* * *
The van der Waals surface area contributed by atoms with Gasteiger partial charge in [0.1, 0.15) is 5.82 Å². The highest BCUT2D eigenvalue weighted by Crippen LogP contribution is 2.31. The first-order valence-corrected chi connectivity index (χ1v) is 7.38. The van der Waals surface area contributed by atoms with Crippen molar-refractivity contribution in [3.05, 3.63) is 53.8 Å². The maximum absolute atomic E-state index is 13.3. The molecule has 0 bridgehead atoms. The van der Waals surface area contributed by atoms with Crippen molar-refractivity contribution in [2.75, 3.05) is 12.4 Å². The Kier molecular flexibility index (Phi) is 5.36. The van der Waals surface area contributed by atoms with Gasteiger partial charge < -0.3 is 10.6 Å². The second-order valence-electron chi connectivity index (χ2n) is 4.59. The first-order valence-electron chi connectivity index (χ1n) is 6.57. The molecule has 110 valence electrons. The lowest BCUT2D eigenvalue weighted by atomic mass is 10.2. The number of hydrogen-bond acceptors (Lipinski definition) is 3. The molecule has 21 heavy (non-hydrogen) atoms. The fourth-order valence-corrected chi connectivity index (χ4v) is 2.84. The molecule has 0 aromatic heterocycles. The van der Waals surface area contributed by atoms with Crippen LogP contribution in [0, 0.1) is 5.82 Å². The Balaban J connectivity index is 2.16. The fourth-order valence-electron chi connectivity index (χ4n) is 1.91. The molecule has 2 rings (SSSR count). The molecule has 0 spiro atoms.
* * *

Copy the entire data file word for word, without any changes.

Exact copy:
The van der Waals surface area contributed by atoms with Gasteiger partial charge in [0.1, 0.15) is 5.82 Å². The highest BCUT2D eigenvalue weighted by Crippen LogP contribution is 2.31. The first-order valence-corrected chi connectivity index (χ1v) is 7.38. The van der Waals surface area contributed by atoms with Crippen molar-refractivity contribution in [3.05, 3.63) is 53.8 Å². The maximum absolute atomic E-state index is 13.3. The molecule has 0 bridgehead atoms. The van der Waals surface area contributed by atoms with Crippen molar-refractivity contribution in [2.75, 3.05) is 12.4 Å². The Kier molecular flexibility index (Phi) is 5.36. The van der Waals surface area contributed by atoms with Gasteiger partial charge < -0.3 is 10.6 Å². The second-order valence-electron chi connectivity index (χ2n) is 4.59. The first-order valence-electron chi connectivity index (χ1n) is 6.57. The molecule has 110 valence electrons. The lowest BCUT2D eigenvalue weighted by atomic mass is 10.2. The number of hydrogen-bond acceptors (Lipinski definition) is 3. The molecule has 21 heavy (non-hydrogen) atoms. The fourth-order valence-corrected chi connectivity index (χ4v) is 2.84. The molecule has 0 aromatic heterocycles. The van der Waals surface area contributed by atoms with Crippen LogP contribution in [0, 0.1) is 5.82 Å². The Balaban J connectivity index is 2.16. The fourth-order valence-electron chi connectivity index (χ4n) is 1.91. The molecule has 2 rings (SSSR count). The molecule has 0 spiro atoms.